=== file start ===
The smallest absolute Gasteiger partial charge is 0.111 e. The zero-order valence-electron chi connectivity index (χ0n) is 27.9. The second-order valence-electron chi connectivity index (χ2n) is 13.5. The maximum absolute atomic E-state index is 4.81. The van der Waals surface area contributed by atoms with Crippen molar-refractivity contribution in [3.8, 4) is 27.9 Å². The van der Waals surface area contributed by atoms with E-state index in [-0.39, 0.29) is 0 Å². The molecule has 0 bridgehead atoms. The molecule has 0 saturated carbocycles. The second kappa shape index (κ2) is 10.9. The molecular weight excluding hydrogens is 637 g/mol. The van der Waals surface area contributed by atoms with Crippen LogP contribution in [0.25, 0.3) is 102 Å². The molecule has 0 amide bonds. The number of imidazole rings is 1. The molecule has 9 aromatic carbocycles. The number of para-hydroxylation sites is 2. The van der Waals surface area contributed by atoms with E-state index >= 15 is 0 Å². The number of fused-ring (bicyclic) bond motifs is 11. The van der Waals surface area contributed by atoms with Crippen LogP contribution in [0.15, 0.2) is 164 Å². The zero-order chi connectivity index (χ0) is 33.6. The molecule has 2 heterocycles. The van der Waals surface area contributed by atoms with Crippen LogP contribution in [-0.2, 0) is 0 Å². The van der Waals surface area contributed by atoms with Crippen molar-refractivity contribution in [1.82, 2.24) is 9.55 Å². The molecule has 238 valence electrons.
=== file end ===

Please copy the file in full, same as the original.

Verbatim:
The smallest absolute Gasteiger partial charge is 0.111 e. The zero-order valence-electron chi connectivity index (χ0n) is 27.9. The second-order valence-electron chi connectivity index (χ2n) is 13.5. The maximum absolute atomic E-state index is 4.81. The van der Waals surface area contributed by atoms with Crippen molar-refractivity contribution in [3.8, 4) is 27.9 Å². The van der Waals surface area contributed by atoms with E-state index in [-0.39, 0.29) is 0 Å². The molecule has 0 bridgehead atoms. The molecule has 0 saturated carbocycles. The second kappa shape index (κ2) is 10.9. The molecular weight excluding hydrogens is 637 g/mol. The van der Waals surface area contributed by atoms with Crippen LogP contribution in [0.25, 0.3) is 102 Å². The molecule has 0 amide bonds. The number of imidazole rings is 1. The molecule has 9 aromatic carbocycles. The number of para-hydroxylation sites is 2. The van der Waals surface area contributed by atoms with E-state index >= 15 is 0 Å². The number of fused-ring (bicyclic) bond motifs is 11. The van der Waals surface area contributed by atoms with Crippen LogP contribution in [0.15, 0.2) is 164 Å². The zero-order chi connectivity index (χ0) is 33.6. The molecule has 2 heterocycles. The van der Waals surface area contributed by atoms with Crippen LogP contribution in [-0.2, 0) is 0 Å². The van der Waals surface area contributed by atoms with Crippen molar-refractivity contribution in [1.82, 2.24) is 9.55 Å². The molecule has 238 valence electrons.